In August 1995, the WASP community suffered a loss with the death of Marianne Verges, a non-member who admired their accomplishments and helped preserve their legacy by authoring the book, On Silver Wings: The Women Air Force Pilots of World War II (1991). The book’s final paragraph captures the spirit of women like Betty who saw possibilities, stood tall in a decidedly male bastion, the military, and fought for the right to make equal contributions to the nation’s future: “As with many others of their generation who forged their characters during World War II, the true legacy of the WASPs is found in their lives, the opportunities they expected and accepted for themselves and others through the years, and their exuberant vision of unlimited human possibility.”
Betty continued to maintain a high level of activity despite a couple of health setbacks late in the year, described in her own words: “… a fall on my face after Thanksgiving, and another fall resulting in a broken wrist. I think that’s enough falls for the time being!” At the time, besides working as historian, she was busy making edits and corrections in a reprint of Byrd Granger’s On Final Approach, one of numerous books covering the WASP story from many angles.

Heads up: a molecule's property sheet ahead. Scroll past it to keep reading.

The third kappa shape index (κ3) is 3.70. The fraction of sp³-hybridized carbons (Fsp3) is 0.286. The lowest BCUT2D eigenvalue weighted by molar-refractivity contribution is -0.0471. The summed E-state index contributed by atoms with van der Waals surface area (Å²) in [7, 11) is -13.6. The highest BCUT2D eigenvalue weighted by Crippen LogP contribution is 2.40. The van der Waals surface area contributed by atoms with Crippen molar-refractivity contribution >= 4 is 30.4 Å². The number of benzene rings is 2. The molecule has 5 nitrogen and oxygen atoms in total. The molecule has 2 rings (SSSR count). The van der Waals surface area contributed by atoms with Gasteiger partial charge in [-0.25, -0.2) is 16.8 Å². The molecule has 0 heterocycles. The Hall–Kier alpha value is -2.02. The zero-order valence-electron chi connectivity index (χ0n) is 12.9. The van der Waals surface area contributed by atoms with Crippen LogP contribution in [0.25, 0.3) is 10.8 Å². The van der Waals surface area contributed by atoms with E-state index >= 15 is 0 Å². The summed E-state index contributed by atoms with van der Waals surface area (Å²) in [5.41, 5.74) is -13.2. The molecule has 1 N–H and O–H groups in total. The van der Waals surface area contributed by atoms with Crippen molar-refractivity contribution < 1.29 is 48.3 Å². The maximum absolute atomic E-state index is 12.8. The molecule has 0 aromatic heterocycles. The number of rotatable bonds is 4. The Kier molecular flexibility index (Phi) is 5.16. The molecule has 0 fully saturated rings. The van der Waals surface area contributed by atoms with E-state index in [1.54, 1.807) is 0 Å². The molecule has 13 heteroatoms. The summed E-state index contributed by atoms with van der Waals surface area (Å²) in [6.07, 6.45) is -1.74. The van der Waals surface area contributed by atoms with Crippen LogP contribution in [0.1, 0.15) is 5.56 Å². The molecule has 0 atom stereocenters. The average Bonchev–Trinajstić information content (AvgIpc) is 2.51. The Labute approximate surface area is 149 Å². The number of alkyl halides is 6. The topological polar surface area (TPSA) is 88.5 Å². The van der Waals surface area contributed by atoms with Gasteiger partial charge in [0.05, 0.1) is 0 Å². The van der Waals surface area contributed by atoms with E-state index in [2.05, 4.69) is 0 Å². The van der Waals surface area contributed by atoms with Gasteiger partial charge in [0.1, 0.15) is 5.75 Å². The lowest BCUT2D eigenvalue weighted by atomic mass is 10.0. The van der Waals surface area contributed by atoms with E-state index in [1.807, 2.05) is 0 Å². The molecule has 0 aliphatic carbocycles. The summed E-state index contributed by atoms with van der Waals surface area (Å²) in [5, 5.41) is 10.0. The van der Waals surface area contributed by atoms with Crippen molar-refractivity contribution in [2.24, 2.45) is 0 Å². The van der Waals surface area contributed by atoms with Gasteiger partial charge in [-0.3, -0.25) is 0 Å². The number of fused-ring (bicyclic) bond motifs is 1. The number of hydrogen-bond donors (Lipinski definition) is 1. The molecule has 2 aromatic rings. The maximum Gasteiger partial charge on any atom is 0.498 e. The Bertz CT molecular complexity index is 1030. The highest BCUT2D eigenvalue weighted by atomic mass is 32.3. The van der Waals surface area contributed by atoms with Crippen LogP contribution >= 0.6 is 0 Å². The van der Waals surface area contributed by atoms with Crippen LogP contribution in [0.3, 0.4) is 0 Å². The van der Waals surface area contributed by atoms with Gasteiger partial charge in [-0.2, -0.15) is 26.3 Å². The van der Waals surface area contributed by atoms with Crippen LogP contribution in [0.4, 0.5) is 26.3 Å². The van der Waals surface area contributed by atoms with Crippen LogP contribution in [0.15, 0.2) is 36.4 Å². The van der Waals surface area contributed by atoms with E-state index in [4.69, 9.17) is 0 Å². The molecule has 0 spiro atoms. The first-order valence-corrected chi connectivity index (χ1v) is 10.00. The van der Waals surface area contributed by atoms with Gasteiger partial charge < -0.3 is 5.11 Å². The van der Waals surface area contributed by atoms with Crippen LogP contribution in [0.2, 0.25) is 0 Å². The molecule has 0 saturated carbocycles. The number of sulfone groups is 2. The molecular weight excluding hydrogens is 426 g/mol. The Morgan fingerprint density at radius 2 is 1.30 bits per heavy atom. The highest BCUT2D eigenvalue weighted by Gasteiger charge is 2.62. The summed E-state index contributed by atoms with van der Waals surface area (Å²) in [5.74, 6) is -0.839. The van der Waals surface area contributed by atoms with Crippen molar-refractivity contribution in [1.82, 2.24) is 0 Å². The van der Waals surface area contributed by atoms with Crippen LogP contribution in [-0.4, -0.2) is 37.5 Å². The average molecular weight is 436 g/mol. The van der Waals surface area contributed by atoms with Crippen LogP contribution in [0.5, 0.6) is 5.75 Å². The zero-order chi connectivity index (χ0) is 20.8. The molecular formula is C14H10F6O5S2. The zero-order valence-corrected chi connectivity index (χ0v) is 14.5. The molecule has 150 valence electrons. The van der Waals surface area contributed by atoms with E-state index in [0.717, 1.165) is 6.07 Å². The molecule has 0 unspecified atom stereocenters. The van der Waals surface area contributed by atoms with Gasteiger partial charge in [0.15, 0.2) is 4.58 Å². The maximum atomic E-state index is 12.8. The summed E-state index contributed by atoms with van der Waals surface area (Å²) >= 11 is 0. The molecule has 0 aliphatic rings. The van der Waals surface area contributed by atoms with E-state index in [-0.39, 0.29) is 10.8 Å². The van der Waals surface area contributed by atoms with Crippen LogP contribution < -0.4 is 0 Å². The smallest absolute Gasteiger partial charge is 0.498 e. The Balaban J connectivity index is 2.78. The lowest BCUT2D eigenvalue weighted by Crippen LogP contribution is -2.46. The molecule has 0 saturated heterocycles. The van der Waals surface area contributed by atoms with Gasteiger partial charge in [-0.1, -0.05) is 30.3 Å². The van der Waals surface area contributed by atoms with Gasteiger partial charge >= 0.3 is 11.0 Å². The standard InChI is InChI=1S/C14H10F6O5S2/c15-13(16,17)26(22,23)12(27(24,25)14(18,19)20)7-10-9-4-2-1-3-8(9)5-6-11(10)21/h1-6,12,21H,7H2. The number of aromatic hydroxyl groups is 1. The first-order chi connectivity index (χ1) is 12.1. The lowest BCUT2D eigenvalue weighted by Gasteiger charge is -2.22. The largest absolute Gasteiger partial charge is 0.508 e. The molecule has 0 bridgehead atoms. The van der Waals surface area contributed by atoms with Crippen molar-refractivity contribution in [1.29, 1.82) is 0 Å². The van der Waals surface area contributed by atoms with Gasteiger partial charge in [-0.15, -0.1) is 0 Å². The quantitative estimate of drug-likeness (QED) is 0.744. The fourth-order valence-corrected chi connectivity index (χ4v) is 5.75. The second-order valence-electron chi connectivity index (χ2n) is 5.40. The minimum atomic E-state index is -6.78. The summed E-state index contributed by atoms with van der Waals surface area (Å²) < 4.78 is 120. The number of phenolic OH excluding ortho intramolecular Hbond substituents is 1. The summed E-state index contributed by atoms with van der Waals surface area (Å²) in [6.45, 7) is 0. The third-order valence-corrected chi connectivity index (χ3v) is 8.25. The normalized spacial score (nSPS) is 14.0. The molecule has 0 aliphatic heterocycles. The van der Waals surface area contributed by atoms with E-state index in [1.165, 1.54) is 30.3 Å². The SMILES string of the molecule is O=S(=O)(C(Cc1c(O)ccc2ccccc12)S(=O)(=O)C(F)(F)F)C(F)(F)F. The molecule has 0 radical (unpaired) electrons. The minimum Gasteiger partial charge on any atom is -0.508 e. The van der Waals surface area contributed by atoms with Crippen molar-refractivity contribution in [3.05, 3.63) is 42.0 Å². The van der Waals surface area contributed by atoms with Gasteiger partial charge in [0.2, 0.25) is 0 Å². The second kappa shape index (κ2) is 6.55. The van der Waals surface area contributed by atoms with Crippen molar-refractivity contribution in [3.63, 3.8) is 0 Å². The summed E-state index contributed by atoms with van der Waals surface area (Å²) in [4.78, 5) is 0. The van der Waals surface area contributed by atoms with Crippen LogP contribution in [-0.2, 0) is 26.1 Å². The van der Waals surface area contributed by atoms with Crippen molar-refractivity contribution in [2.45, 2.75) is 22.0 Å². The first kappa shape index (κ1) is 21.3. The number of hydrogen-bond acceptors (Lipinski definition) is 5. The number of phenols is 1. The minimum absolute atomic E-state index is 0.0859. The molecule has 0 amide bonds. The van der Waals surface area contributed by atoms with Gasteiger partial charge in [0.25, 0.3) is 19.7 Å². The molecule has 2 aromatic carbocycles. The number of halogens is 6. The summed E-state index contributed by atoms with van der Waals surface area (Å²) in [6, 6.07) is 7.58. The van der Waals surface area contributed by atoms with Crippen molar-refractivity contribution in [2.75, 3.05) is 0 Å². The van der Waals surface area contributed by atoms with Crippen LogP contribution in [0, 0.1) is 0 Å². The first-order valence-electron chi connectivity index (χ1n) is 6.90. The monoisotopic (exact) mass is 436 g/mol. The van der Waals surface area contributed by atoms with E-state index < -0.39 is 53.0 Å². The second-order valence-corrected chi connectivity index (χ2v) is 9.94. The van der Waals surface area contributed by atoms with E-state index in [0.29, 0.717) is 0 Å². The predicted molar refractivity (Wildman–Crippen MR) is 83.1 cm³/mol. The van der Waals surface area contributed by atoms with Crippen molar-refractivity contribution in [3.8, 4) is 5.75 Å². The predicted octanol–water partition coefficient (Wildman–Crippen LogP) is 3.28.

Among Betty’s trips in 1996 was one to Oklahoma City in July for the 99s’ International Women Pilots Homecoming Convention. During the three-day event, the honoring of Colonel Kelly Hamilton’s accomplishments was a strong reminder of the groundwork laid during the past 50 years that allowed her to become a modern pioneer in women’s aviation. The WASP newsletter lauded her achievements of the past 23 years: “She is a distinguished graduate of the K-135 Aircraft Commanders School with over 200 hours logged flying in Desert Storm; is rated as a flight instructor, avionics maintenance officer, Command Pilot, and transport pilot with over 3700 hours. Kelly will retire as the Air Force’s highest-ranking woman pilot.” There was no doubt that women like Hamilton owed a debt of gratitude to WASPs and 99s like Betty who led the battle for equality in aviation and opened doors that made it all possible.
Betty vacationed in California in October of that year to attend the WASP convention. By then she had been a pilot for 53 years, all the time maintaining a passion for flying. With an appreciation for humor in relation to her longevity, she submitted a brief item to the WASP editor.
If you haven’t published the newsletter yet, you may want to include this story.
I was walking up a street in my neighborhood recently when I saw three boys playing ball. One pulled away and approached me.
“My sister says you were a jet pilot.”
“No,” I responded, “I was a test pilot on an advanced trainer in the war.”
“Oh,” he said, “was that the Civil War?”
He was only six or seven years old so I didn’t kill him!
She remained active in both WASP (a member for 55 years) and the 99s (a member for 53 years) until the very end, which came on February 6, 1998, when she suffered a heart arrhythmia that led to a stroke eight hours later. Within two more hours, she was gone.